A plan by the Dukes County sheriff to build a 140-foot emergency services tower in Oak Bluffs won unanimous approval from the Martha’s Vineyard Commission Thursday night.

The tower is one part of a plan to upgrade to the aging and outmoded Islandwide emergency communications infrastructure.

The commission will require that the tower be built to withstand winds speeds up to 120 miles per hour, following a hearing last month when concerns were raised about the ability of the tower to withstand strong winds and severe storms.

Commission chairman Jim Vercruysse said Thursday it is still unclear if there will be lighting on the top of the tower, but FAA guidelines will dictate that.

“It’s kind of going to be what it’s going to be,” he said.

The tower will be funded mostly through a $1.5 million state grant awarded this week to the sheriff’s department.

Sheriff Robert Ogden attended the meeting along with Oak Bluffs police chief Erik Blake and fire chief John Rose.

Commissioner Linda Sibley asked who would be in charge of long-term maintenance for the tower.

“It would be part of the regional system, so the long-term maintenance and care of the radio site would be me, the sheriff’s department,” Mr. Ogden replied.

The tower will be built at the Oak Bluffs transfer station off County Road.

“It is in fact a very good location for it,” said commissioner Fred Hancock.

The vote was 11-0 to approve the tower.

In other business, the commission agreed to extend a project to rebuild the hangar at the Katama Airfield in Edgartown for another two years while the town secures funding for the work.

The commission approved the project to rebuild the 1944-era hangar as a development of regional impact in 2010; since then the project has stalled more than once due to a variety of issues.

Edgartown voters approved funding for the project at the annual town meeting in April but a ballot question to exempt the funding from Proposition 2 1/2 failed in a rare tie vote.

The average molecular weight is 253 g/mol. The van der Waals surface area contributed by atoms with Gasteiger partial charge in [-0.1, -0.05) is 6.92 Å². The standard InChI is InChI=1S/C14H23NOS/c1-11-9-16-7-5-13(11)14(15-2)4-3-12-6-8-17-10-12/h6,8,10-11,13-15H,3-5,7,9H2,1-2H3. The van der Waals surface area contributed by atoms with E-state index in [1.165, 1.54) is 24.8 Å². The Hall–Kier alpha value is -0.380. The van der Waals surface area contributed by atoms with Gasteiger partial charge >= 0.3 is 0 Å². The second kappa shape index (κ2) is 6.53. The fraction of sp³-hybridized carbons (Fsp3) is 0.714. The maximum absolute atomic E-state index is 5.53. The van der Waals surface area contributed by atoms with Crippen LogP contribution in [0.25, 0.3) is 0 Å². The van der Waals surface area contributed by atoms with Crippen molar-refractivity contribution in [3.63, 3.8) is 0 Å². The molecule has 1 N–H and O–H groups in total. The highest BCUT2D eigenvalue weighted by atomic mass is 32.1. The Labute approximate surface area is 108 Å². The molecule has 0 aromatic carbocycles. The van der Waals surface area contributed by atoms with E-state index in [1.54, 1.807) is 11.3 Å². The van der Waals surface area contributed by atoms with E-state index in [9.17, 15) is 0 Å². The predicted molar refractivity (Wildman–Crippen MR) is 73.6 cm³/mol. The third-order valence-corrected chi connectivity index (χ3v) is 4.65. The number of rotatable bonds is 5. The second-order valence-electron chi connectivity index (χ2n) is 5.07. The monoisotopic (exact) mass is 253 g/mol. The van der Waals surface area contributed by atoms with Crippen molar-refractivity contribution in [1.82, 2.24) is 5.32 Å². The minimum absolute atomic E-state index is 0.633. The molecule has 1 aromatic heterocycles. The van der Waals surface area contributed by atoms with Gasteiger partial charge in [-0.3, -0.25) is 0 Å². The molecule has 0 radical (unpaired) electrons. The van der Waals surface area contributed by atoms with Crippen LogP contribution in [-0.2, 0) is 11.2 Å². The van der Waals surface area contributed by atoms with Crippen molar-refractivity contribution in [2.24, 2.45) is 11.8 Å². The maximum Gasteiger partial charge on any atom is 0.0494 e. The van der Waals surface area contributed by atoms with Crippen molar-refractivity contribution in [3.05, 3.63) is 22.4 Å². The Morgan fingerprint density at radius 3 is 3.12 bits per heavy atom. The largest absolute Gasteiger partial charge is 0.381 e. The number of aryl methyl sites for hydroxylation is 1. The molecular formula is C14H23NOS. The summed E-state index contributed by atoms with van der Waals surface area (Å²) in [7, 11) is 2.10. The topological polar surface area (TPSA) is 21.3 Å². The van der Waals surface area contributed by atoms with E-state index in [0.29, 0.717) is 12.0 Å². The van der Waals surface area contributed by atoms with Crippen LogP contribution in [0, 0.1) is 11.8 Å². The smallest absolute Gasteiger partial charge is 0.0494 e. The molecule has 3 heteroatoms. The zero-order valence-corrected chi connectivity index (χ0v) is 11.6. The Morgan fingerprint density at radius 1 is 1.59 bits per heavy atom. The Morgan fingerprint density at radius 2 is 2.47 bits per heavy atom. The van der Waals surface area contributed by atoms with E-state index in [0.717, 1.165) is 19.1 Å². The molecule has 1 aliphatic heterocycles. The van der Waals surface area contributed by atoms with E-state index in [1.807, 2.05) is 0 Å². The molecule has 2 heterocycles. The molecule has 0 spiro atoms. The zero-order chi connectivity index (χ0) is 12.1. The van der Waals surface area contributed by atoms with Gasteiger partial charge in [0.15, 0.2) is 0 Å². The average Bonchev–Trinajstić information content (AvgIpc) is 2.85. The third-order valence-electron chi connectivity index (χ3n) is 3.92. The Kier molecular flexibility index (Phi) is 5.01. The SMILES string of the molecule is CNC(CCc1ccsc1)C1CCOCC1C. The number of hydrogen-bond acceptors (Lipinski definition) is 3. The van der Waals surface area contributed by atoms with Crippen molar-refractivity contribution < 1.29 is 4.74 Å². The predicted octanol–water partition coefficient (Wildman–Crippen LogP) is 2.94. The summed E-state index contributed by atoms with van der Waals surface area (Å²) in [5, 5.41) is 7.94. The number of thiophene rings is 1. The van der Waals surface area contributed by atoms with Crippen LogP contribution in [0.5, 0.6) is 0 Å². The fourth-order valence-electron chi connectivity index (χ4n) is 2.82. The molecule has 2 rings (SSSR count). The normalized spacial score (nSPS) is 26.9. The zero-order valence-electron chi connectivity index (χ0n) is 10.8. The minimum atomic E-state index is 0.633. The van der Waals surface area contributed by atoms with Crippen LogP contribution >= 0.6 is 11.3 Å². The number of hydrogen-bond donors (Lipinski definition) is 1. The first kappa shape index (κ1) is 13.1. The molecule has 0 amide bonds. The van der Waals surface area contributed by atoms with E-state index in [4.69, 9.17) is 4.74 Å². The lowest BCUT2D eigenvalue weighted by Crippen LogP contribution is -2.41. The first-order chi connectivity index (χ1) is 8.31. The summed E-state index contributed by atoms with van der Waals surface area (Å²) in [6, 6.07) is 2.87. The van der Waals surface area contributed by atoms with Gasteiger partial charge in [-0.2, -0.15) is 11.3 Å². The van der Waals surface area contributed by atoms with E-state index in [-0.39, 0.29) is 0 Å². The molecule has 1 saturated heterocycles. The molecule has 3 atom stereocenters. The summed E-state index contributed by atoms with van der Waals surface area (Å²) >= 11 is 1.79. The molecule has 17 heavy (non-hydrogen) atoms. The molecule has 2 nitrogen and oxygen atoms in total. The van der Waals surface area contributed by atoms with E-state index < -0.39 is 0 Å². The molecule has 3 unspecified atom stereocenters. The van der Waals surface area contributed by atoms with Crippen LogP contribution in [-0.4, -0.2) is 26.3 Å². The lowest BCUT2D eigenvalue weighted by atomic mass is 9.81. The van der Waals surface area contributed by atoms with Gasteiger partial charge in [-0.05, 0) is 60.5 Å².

Airfield commissioner Father Michael Nagle attended the meeting and said the town plans to bring the question before voters again next spring.

“Hopefully it will pass this year,” he said.

The commission also approved a two-year extension for the Lagoon Ridge subdivision in Oak Bluffs.

Discussion began with a brief remembrance for the applicant, David Danielson, who died in late August after contracting tularemia.

“I’m so glad to hear that this is going to continue,” said commissioner Richard Toole. “I think it will be good for the environment and good for the town of Oak Bluffs.”

A minor DRI modification request from the Vineyard Golf Club to increase the size of a proposed on-course bathroom to allow for use by men and women was swiftly approved.

On. Oct. 18 the commission will host a public discussion about the Steamship Authority and the steady yearly increase of vehicles coming to the Island.

Commission executive director Adam Turner said the discussion is intended to focus on broad planning concerns, not SSA operations.

“For months we’ve discussed the impact of larger and larger amount of cars coming over in the summertime,” he said. “Have we reached capacity? If that’s true, what action should we take?”

The commission has no power to regulate the state-chartered boat line.

“Our goal is to shine a light on issues as we see them,” Mr. Vercruysse said. “Maybe we don’t have regulatory power, but we have a voice.”